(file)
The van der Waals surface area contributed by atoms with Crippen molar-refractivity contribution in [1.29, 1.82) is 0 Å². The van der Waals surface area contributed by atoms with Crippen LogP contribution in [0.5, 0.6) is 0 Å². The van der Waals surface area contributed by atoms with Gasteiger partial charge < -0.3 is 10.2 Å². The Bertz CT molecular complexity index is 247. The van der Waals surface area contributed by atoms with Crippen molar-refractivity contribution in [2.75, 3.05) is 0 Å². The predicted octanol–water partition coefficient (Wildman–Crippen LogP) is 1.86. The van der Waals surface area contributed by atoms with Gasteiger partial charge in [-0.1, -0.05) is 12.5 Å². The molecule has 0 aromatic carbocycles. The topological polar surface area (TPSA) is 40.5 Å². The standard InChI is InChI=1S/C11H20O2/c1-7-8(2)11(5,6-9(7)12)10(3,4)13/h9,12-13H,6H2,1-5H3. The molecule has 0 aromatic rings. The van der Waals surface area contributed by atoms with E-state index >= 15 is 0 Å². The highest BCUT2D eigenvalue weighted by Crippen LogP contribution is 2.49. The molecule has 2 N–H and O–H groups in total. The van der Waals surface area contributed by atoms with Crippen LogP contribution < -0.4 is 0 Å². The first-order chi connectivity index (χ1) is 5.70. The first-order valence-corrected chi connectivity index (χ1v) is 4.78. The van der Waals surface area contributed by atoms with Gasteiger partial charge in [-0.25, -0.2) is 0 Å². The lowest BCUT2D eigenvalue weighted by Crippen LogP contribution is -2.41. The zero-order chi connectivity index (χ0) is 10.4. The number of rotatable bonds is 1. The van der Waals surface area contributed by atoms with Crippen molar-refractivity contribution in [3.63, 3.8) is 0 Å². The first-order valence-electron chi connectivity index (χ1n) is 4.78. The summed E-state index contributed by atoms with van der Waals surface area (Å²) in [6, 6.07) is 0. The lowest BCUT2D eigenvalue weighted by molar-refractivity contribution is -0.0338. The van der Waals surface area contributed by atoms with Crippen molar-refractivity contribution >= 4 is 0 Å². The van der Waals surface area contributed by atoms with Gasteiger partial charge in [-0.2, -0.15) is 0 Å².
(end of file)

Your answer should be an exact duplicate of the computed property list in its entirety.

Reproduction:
The van der Waals surface area contributed by atoms with Crippen molar-refractivity contribution in [1.29, 1.82) is 0 Å². The van der Waals surface area contributed by atoms with Crippen LogP contribution in [0.5, 0.6) is 0 Å². The van der Waals surface area contributed by atoms with Gasteiger partial charge < -0.3 is 10.2 Å². The Bertz CT molecular complexity index is 247. The van der Waals surface area contributed by atoms with Crippen molar-refractivity contribution in [2.75, 3.05) is 0 Å². The predicted octanol–water partition coefficient (Wildman–Crippen LogP) is 1.86. The van der Waals surface area contributed by atoms with Gasteiger partial charge in [-0.1, -0.05) is 12.5 Å². The molecule has 0 aromatic carbocycles. The topological polar surface area (TPSA) is 40.5 Å². The standard InChI is InChI=1S/C11H20O2/c1-7-8(2)11(5,6-9(7)12)10(3,4)13/h9,12-13H,6H2,1-5H3. The molecule has 0 aromatic rings. The van der Waals surface area contributed by atoms with E-state index >= 15 is 0 Å². The highest BCUT2D eigenvalue weighted by Crippen LogP contribution is 2.49. The molecule has 2 N–H and O–H groups in total. The van der Waals surface area contributed by atoms with Crippen LogP contribution < -0.4 is 0 Å². The first-order chi connectivity index (χ1) is 5.70. The first-order valence-corrected chi connectivity index (χ1v) is 4.78. The van der Waals surface area contributed by atoms with Gasteiger partial charge in [-0.25, -0.2) is 0 Å². The lowest BCUT2D eigenvalue weighted by Crippen LogP contribution is -2.41. The zero-order chi connectivity index (χ0) is 10.4. The number of rotatable bonds is 1. The van der Waals surface area contributed by atoms with Crippen molar-refractivity contribution in [3.63, 3.8) is 0 Å². The first-order valence-electron chi connectivity index (χ1n) is 4.78. The summed E-state index contributed by atoms with van der Waals surface area (Å²) in [6, 6.07) is 0. The lowest BCUT2D eigenvalue weighted by molar-refractivity contribution is -0.0338. The van der Waals surface area contributed by atoms with Crippen molar-refractivity contribution >= 4 is 0 Å². The van der Waals surface area contributed by atoms with Gasteiger partial charge in [-0.2, -0.15) is 0 Å².